Python Generators

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Python generators are a powerful and unique construct, enabling developers to perform lazy evaluation and build more memory-efficient applications. At their core, generators are a type of iterable, like lists or tuples. However, they don’t store their values in memory but instead generate them on the fly. This article aims to explore the intricacies of Python generators, including their creation, usage, and underlying principles.

1. What are Generators in Python?

Generators, in the context of Python, are a simple way of creating iterators. Instead of using the traditional methods (__iter__() and __next__()), a generator provides a way to iterate over values using a function containing the yield keyword.

The main difference between a generator and a regular function is that, while a regular function runs and terminates, returning its result, a generator “yields” a value, suspending its state, and can be resumed from that state to produce more values.

2. How to Create a Generator in Python?

Generators are special kinds of iterators in Python. Unlike lists or tuples, where all the elements are stored in memory, generators generate values on the fly and serve them one at a time. This lazy evaluation ensures that only one value is generated and in memory at any given moment, leading to significant memory savings for large datasets.

The yield Keyword:

The foundation of a generator is the yield keyword. Unlike the return statement, which terminates a function entirely, yield pauses the function saving all its states and later continues from there on successive calls.

Basic Generator:

Here’s a simple generator that yields numbers from 1 to 3:

def simple_generator():
    yield 1
    yield 2
    yield 3

When you call simple_generator(), you get a generator object:

>>> gen = simple_generator()
>>> type(gen)
<class 'generator'>

But note that upon calling the function, the function’s body does not execute. The function only starts its execution when next() is called on the generator.

>>> print(next(gen))
>>> print(next(gen))
>>> print(next(gen))

After yielding all its values, a generator function raises a StopIteration exception, which signals that all values have been generated:

>>> print(next(gen))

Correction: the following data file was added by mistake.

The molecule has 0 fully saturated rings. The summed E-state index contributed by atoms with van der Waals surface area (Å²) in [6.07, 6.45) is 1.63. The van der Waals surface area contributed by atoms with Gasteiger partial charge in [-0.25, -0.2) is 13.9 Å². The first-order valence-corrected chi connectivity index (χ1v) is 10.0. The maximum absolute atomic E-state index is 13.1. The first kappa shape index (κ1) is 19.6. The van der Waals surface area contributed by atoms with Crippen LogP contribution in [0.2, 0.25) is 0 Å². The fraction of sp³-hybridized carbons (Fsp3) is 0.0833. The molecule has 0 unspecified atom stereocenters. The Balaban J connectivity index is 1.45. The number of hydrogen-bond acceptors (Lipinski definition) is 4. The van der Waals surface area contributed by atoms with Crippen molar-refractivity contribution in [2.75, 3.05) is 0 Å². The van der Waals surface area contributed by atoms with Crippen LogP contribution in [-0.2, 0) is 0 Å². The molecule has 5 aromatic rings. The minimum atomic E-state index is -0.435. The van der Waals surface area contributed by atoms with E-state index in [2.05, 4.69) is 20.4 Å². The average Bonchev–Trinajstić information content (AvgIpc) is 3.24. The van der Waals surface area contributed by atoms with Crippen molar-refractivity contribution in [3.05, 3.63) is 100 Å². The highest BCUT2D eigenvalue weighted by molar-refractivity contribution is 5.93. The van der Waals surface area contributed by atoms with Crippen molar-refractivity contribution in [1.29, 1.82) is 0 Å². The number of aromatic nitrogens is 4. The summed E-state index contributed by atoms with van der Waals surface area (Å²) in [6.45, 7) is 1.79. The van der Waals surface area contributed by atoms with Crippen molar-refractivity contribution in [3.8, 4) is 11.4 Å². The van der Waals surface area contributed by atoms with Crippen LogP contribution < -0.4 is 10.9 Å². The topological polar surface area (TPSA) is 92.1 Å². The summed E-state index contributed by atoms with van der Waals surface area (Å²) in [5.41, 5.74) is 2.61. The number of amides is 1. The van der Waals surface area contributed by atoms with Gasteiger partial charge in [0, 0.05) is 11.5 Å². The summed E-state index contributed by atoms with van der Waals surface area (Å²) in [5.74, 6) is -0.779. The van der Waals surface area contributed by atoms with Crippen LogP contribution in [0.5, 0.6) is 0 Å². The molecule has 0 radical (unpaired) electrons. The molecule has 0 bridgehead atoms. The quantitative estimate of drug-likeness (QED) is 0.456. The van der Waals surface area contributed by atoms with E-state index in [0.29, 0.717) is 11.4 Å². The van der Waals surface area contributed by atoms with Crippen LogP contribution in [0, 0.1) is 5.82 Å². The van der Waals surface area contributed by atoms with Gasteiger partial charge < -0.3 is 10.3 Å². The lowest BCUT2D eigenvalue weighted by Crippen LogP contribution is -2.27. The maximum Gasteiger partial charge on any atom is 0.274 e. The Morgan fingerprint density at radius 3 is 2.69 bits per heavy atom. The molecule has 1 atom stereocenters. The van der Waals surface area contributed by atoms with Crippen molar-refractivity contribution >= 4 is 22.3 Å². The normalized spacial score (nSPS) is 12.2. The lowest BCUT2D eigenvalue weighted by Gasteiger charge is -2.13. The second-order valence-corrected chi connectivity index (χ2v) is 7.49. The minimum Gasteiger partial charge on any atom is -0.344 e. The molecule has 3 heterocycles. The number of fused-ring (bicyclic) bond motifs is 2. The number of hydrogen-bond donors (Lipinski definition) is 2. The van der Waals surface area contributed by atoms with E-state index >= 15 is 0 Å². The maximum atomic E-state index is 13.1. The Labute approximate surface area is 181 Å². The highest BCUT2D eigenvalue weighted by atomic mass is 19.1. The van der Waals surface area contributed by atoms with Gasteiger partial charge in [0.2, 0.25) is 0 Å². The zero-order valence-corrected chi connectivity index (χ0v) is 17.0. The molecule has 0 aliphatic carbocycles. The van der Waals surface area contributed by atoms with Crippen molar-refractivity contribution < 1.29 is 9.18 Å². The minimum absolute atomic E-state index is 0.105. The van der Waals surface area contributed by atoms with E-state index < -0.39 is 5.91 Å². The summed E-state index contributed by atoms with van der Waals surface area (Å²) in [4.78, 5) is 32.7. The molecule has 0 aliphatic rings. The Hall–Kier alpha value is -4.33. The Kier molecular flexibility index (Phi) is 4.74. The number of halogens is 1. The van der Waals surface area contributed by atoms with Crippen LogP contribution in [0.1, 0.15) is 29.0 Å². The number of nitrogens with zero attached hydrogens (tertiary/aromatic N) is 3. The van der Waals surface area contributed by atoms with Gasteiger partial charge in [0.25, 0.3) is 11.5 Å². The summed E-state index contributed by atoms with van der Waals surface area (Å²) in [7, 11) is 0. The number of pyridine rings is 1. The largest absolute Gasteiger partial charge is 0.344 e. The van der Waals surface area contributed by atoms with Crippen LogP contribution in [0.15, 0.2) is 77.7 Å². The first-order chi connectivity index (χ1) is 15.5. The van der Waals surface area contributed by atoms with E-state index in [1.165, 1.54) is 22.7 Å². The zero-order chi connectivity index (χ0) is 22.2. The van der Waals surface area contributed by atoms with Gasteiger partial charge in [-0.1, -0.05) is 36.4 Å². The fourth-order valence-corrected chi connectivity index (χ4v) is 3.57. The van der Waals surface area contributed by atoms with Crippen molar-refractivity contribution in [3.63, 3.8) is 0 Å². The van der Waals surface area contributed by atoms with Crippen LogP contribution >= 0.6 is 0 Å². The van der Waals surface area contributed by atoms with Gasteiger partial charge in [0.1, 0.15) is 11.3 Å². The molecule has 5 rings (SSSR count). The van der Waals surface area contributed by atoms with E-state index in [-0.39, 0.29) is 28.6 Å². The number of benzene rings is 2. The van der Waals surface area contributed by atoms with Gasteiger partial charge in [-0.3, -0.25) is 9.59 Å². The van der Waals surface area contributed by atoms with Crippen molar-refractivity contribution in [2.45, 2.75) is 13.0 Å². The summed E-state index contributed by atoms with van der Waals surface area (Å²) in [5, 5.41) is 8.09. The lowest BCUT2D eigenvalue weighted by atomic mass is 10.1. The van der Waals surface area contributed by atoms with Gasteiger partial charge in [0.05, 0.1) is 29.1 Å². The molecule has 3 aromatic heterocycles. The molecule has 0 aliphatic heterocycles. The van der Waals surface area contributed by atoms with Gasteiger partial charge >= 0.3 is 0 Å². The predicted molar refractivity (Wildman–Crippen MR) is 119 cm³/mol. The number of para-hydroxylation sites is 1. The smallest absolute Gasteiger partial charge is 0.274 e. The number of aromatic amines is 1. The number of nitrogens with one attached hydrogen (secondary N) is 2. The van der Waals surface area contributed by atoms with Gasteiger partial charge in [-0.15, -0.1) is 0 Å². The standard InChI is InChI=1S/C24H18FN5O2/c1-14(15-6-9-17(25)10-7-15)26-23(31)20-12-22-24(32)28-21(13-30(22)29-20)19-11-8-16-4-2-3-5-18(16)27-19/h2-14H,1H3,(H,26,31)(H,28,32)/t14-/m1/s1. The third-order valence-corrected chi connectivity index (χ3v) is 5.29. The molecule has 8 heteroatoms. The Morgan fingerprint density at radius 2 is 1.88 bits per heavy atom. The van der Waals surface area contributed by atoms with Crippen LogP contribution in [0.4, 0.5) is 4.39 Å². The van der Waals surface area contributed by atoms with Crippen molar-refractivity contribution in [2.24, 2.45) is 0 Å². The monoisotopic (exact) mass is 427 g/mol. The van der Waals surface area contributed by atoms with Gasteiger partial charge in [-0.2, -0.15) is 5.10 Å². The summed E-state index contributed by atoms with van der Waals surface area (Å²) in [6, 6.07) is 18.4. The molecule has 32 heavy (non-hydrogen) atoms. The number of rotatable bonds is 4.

State Preservation:

One of the magical aspects of generators is their ability to preserve state. Once a value is yielded, the function’s state (including variable values, instruction pointer, internal stack, and exception handling) is saved. On the next invocation, the function resumes execution right after the last yield statement.

Consider a slightly complex generator:

def count_up_to(limit):
    count = 1
    while count <= limit:
        yield count
        count += 1

Here, count_up_to yields numbers incrementally up to a given limit. After each yield, the function’s state, especially the value of count, is preserved. So, every time next() is called on the generator, it remembers where it left off.

Multiple yield Points:

A generator function can have multiple points where it yields values, and it can also contain conditional logic, loops, or even other function calls.

For example:

def complex_generator():
    yield "start"
    for i in range(3):
        yield i
    yield "end"

Return with yield :

Starting from Python 3.3, generator functions can have a return statement with a value, which indicates the generator is done and will raise a StopIteration exception with that value. However, this is more often used with advanced patterns, especially when combined with yield from.

Creating a generator in Python involves crafting a function with the yield keyword. This special construct allows functions to yield a series of values over time, rather than returning a single value and terminating. The ability of generators to pause and resume their execution makes them a powerful tool for producing sequences of data in a memory-efficient manner.

3. yield vs. return

return :

  • Purpose: It’s used in a function to immediately exit and send a value back to the caller.
  • Behavior: The function’s state (like variable values) is lost once it exits. You can’t “resume” a function where a return left off.
  • Usage: Great for getting a single, final result from a function.

yield :

  • Purpose: It’s used in a special function called a generator to give a value back to the caller but with the intent of continuing from where it left off.
  • Behavior: The generator’s state is preserved. This means you can “pause” a generator and later “resume” it. Each time you ask for a value from a generator, it runs up to the next yield and then pauses again.
  • Usage: Excellent for sequences of values where you don’t want to produce all of them at once (like big data streams).

Explanation Using Code:

Using return:

def add_numbers(a, b):
    result = a + b
    return result

sum_result = add_numbers(3, 4)
print(sum_result)  # Outputs: 7

# If you call add_numbers again, it starts fresh without remembering the last call.

Using yield :

def countdown(n):
    while n > 0:
        yield n
        n -= 1

sequence = countdown(3)